2015 IEEE Symposium on Security and Privacy (SP) (2015)
San Jose, CA, USA
May 17, 2015 to May 21, 2015
DOI Bookmark: http://doi.ieeecomputersociety.org/10.1109/SP.2015.35
Today's systems produce a rapidly exploding amount of data, and the data further derives more data, forming a complex data propagation network that we call the data's lineage. There are many reasons that users want systems to forget certain data including its lineage. From a privacy perspective, users who become concerned with new privacy risks of a system often want the system to forget their data and lineage. From a security perspective, if an attacker pollutes an anomaly detector by injecting manually crafted data into the training data set, the detector must forget the injected data to regain security. From a usability perspective, a user can remove noise and incorrect entries so that a recommendation engine gives useful recommendations. Therefore, we envision forgetting systems, capable of forgetting certain data and their lineages, completely and quickly. This paper focuses on making learning systems forget, the process of which we call machine unlearning, or simply unlearning. We present a general, efficient unlearning approach by transforming learning algorithms used by a system into a summation form. To forget a training data sample, our approach simply updates a small number of summations -- asymptotically faster than retraining from scratch. Our approach is general, because the summation form is from the statistical query learning in which many machine learning algorithms can be implemented. Our approach also applies to all stages of machine learning, including feature selection and modeling. Our evaluation, on four diverse learning systems and real-world workloads, shows that our approach is general, effective, fast, and easy to use.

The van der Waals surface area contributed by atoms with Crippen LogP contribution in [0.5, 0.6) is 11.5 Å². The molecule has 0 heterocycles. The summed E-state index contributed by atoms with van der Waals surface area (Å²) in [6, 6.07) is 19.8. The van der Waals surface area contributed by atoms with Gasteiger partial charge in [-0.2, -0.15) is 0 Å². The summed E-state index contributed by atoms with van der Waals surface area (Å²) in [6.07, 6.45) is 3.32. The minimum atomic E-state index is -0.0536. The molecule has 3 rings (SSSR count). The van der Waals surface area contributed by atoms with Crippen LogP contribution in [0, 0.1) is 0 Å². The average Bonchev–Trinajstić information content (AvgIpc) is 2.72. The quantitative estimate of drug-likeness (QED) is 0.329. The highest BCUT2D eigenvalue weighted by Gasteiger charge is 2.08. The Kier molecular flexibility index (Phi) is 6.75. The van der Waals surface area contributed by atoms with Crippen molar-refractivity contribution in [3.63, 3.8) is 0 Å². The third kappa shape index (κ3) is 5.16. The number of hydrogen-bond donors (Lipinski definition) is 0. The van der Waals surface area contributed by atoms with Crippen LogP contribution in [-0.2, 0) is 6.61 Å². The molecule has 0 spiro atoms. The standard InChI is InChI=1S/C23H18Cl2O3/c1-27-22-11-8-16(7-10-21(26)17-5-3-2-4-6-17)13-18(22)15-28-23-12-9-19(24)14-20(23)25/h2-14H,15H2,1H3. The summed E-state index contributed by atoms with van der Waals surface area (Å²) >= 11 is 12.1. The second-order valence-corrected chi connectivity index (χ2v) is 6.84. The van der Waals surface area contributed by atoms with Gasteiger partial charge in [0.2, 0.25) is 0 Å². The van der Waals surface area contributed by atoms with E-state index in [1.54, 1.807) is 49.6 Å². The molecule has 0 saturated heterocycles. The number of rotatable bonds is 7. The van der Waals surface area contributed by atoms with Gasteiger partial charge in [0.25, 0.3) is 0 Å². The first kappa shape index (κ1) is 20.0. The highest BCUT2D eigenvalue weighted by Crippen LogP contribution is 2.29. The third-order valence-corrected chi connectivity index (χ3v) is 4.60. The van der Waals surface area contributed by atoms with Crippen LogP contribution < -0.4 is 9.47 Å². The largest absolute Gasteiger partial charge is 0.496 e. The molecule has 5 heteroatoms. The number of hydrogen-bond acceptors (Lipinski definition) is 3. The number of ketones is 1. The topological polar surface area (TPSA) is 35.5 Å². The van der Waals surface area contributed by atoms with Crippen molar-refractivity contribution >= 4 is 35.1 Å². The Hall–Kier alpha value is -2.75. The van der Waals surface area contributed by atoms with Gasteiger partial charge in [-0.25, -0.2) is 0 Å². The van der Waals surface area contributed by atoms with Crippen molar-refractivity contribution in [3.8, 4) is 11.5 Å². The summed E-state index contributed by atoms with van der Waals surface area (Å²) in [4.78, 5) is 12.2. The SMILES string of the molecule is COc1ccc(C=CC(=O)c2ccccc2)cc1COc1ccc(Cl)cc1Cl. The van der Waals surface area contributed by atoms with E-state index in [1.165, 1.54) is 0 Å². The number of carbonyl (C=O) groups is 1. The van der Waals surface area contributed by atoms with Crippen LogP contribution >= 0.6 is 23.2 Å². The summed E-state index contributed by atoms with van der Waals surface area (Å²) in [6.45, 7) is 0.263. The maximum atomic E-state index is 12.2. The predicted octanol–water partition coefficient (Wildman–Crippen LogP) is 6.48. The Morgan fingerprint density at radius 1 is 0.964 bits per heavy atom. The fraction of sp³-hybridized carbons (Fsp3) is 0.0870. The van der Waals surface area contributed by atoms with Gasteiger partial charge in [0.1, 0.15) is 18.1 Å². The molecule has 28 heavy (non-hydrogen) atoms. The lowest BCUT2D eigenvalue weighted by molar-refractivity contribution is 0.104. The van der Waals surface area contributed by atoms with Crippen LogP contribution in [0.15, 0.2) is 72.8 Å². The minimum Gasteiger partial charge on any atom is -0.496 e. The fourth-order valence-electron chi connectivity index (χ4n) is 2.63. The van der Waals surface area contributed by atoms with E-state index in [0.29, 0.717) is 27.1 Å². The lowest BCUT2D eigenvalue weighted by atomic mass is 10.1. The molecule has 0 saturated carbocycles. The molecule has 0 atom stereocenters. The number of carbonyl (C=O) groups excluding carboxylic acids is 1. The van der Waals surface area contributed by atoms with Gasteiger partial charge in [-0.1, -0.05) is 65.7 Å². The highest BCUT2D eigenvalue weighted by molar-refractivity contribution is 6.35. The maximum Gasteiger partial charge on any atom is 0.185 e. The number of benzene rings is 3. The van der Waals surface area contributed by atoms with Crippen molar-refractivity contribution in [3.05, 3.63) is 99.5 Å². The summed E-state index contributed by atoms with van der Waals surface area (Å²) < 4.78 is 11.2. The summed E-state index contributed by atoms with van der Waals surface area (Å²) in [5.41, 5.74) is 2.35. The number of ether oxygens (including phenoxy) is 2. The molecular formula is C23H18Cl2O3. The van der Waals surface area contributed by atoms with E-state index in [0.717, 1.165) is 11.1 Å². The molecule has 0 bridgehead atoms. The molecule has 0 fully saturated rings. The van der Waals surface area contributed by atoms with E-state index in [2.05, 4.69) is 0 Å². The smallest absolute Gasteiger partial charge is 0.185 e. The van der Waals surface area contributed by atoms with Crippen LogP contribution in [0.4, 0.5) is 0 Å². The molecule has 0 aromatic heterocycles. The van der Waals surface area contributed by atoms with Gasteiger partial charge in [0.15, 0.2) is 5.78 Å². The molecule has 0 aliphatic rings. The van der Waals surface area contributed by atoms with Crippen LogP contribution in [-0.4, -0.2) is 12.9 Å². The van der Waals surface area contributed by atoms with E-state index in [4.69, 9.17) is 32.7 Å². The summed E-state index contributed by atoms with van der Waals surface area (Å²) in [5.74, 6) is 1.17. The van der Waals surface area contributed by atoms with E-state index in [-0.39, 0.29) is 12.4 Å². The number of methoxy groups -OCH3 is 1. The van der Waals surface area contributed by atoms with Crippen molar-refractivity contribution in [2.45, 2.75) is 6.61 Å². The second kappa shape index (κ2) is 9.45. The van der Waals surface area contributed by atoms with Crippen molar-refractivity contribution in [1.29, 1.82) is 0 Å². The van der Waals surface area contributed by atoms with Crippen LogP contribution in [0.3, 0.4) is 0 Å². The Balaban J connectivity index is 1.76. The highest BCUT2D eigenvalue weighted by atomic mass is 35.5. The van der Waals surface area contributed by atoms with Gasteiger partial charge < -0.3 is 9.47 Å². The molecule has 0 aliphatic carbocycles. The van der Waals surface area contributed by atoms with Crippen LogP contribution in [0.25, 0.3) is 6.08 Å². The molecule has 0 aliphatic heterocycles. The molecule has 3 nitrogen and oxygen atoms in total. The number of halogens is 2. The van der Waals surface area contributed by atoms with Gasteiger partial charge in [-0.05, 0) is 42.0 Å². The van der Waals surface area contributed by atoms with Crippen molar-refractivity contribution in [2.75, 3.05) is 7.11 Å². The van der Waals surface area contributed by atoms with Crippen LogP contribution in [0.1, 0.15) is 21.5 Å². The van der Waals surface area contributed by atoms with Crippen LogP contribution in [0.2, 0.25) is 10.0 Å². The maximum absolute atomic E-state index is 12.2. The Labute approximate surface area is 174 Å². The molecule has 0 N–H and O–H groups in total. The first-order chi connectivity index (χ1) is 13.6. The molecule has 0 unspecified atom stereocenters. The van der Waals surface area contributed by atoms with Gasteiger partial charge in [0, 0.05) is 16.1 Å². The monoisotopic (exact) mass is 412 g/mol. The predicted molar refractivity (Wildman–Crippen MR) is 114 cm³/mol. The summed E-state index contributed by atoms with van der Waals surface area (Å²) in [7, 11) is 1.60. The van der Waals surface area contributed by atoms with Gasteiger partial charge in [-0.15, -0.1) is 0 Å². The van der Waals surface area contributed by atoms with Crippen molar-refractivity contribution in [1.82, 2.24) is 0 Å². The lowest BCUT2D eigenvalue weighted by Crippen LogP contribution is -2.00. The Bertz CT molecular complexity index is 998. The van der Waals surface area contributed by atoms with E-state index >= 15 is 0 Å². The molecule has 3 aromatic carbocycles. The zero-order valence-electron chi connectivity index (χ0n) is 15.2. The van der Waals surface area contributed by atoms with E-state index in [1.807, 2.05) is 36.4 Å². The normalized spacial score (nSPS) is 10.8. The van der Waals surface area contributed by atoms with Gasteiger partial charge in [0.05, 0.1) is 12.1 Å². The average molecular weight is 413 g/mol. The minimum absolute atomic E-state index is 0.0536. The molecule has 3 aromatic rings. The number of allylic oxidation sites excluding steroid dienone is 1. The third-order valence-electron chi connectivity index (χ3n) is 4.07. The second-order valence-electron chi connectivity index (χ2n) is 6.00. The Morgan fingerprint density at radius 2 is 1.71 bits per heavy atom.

data privacy, learning (artificial intelligence), recommender systems, security of data
Y. Cao and J. Yang, "Towards Making Systems Forget with Machine Unlearning," 2015 IEEE Symposium on Security and Privacy (SP), San Jose, CA, USA, 2015, pp. 463-480.